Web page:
With his impeachment trial in the Senate about to go into high gear, U.S. President Donald Trump is in Davos, Switzerland, where he is due to give a speech Tuesday at the World Economic Forum.
On arrival at the Zurich International Airport disembarking Air Force One and again after landing on Marine One at Davos, Trump did not respond to shouted questions from VOA as to whether he would address climate change during his speech and meetings here.
Between his Tuesday morning address and returning to Washington Wednesday afternoon, Trump is to meet on the sidelines of the conference separately with several other world leaders.
On Trump's agenda, according to the White House, are talks with Iraqi President Barham Salih, Pakistani Prime Minister Imran Khan, Swiss Confederation President Simonetta Sommaruga and European Commission President Ursula von der Leyen, as well as the president of the Kurdistan regional government, Nechirvan Barzani.
The 3,000 participants at the invitation-only annual event will be outnumbered by nearly 5,000 military personnel and police.
Hundreds of protesters, some wearing koala bear costumes to highlight the devastating bushfires in Australia, and who want the global leaders at the forum to be more aggressive concerning climate change, headed to Davos via a hiking trail and a train after authorities banned foot traffic into the Alpine town.
Climate and other environmental threats rank ahead of geopolitical worries and cyber attacks in an annual risks survey published last week by the World Economic Forum.
Trump is a climate change skeptic but will share top billing at the conference with environmental activist Greta Thunberg, who will open a debate on avoiding a "climate apocalypse" two hours after the U.S. president's keynote speech.
Trump mocked the Swedish teenager after she was named Time magazine's 2019 Person of the Year.
"I think both voices are necessary," said WEF founder Klaus Schwab of Trump and Thunberg. "The environment will play a particularly important role during this meeting."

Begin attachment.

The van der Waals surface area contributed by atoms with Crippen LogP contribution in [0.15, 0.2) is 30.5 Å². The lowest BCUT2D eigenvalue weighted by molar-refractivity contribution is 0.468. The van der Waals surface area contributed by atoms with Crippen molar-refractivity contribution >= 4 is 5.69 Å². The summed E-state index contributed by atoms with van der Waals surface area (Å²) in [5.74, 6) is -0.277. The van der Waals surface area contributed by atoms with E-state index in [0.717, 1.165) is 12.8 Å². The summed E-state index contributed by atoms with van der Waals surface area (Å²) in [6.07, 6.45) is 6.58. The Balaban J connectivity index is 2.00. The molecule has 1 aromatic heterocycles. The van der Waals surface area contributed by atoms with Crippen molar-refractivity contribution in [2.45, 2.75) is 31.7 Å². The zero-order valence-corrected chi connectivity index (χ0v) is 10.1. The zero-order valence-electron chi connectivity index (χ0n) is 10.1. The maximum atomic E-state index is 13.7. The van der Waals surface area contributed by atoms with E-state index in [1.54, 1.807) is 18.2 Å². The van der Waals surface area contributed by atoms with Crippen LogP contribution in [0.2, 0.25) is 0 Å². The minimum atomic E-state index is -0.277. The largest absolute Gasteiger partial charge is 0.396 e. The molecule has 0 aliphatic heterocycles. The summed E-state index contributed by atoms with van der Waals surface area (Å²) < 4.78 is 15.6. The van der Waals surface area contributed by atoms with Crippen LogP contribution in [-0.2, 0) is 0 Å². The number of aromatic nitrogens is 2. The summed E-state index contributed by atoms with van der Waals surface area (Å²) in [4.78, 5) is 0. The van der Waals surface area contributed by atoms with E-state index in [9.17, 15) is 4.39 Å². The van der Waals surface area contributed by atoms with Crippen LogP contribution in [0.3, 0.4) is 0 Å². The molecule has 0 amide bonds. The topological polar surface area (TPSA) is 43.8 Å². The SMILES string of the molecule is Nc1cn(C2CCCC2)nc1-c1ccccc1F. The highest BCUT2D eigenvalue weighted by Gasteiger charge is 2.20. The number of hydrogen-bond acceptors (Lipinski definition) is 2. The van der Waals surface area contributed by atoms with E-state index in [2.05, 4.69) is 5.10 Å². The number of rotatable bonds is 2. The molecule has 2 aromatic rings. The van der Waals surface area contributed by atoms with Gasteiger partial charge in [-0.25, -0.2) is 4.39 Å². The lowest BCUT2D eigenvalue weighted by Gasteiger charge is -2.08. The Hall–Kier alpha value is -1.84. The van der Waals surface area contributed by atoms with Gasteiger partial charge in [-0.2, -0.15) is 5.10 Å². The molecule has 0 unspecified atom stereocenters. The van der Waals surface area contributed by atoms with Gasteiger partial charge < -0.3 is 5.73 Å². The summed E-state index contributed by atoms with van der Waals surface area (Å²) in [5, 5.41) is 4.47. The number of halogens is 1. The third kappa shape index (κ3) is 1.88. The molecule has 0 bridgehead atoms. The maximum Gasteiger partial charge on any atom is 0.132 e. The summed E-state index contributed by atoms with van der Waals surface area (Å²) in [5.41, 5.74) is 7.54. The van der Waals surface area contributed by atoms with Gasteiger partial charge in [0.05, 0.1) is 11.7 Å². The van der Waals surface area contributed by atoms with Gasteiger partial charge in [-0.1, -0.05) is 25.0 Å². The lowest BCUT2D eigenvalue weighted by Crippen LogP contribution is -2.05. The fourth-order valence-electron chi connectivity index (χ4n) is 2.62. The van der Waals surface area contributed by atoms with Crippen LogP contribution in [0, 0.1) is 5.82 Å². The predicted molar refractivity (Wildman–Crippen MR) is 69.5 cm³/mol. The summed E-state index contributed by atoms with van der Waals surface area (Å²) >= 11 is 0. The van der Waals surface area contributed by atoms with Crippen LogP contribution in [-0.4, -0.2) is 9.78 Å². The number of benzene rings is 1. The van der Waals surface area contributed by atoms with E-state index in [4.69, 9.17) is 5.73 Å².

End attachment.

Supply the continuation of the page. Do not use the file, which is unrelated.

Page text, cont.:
The invited guests, including numerous government leaders, "deserve commensurate security measures," Walter Schlegel, the regional police commander, told a news conference Monday. "The U.S. president has a big security detail that must be deployed."
Trump's presence at Davos, with more than 100 other billionaires in attendance, is "certain to spark controversy, as well as win praise in some corners," predicted Curtis Chin, a former U.S. ambassador to the Asian Development Bank.
At his WEF appearance in 2018, "Trump declared that America First need not mean America alone. That same message will be put to the test again as Trump returns to Davos," Chin, the Milken Institute's Inaugural Asia Fellow, told VOA.
James Jay Carafano, vice president of the institute focused on national security and foreign policy at The Heritage Foundation, said he hopes Trump spends some time at Davos looking forward on international trade.
In the wake of the U.S.-Mexico-Canada Trade Agreement (USMCA) and the first phase of a China trade deal signed, "It would be great from Trump to give another shot in the arm to economic freedom and free trade," Carafano told VOA.
A free trade agreement with Switzerland and Taiwan would be "low hanging fruit," as well as a recommitment to a trade pact with post-Brexit Britain, according to Carafano.
While Trump could use his Davos speech to take another jab at NATO members for commitments to not meeting goals on defense spending, Carafano said he hopes the president will positively mention the Three Seas Initiative, a 12-state initiative connecting the Adriatic, Baltic and Black seas region for economic and energy cooperation.
The president, however, is expected to keep one eye on the historic proceedings in the Senate where he is on trial on a charge of abuse of power and another of obstruction of Congress.
As the Senate impeachment trial reconvenes Tuesday afternoon — six hours ahead and 6,700 kilometers away in the Swiss Alps — Trump is scheduled to briefly dine with global business executives, but will then have ample time from his hotel suite to follow on television the proceedings on one of the most historic days of his presidency.
Trump's legal team contends the impeachment articles brought by the House, controlled by the opposition Democrats, "are a dangerous perversion of the Constitution." His attorneys are calling for the Senate, controlled by Trump's fellow Republicans, to swiftly dismiss the charges.